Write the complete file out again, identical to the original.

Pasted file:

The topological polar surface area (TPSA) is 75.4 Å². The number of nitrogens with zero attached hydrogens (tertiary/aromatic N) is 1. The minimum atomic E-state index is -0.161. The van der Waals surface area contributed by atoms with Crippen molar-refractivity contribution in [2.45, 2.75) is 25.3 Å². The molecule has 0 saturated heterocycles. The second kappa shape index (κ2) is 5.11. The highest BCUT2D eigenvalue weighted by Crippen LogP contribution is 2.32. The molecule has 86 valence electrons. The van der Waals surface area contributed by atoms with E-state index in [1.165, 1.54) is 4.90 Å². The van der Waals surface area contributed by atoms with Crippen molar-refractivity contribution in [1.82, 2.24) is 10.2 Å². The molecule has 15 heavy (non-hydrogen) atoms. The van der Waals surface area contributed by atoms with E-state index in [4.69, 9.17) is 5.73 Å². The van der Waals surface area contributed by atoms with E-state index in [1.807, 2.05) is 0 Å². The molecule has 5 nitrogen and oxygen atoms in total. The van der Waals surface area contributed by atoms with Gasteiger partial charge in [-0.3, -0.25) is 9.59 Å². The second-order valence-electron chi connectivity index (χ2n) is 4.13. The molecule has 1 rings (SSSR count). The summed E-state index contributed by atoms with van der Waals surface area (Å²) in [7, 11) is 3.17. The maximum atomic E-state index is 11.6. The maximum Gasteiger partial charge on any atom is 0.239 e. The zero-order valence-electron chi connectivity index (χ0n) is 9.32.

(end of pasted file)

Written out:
The topological polar surface area (TPSA) is 75.4 Å². The number of nitrogens with zero attached hydrogens (tertiary/aromatic N) is 1. The minimum atomic E-state index is -0.161. The van der Waals surface area contributed by atoms with Crippen molar-refractivity contribution in [2.45, 2.75) is 25.3 Å². The molecule has 0 saturated heterocycles. The second kappa shape index (κ2) is 5.11. The highest BCUT2D eigenvalue weighted by Crippen LogP contribution is 2.32. The molecule has 86 valence electrons. The van der Waals surface area contributed by atoms with E-state index in [1.165, 1.54) is 4.90 Å². The van der Waals surface area contributed by atoms with Crippen molar-refractivity contribution in [1.82, 2.24) is 10.2 Å². The molecule has 15 heavy (non-hydrogen) atoms. The van der Waals surface area contributed by atoms with E-state index in [4.69, 9.17) is 5.73 Å². The van der Waals surface area contributed by atoms with E-state index in [1.807, 2.05) is 0 Å². The molecule has 5 nitrogen and oxygen atoms in total. The van der Waals surface area contributed by atoms with Gasteiger partial charge in [-0.3, -0.25) is 9.59 Å². The second-order valence-electron chi connectivity index (χ2n) is 4.13. The molecule has 1 rings (SSSR count). The summed E-state index contributed by atoms with van der Waals surface area (Å²) in [7, 11) is 3.17. The maximum atomic E-state index is 11.6. The maximum Gasteiger partial charge on any atom is 0.239 e. The zero-order valence-electron chi connectivity index (χ0n) is 9.32.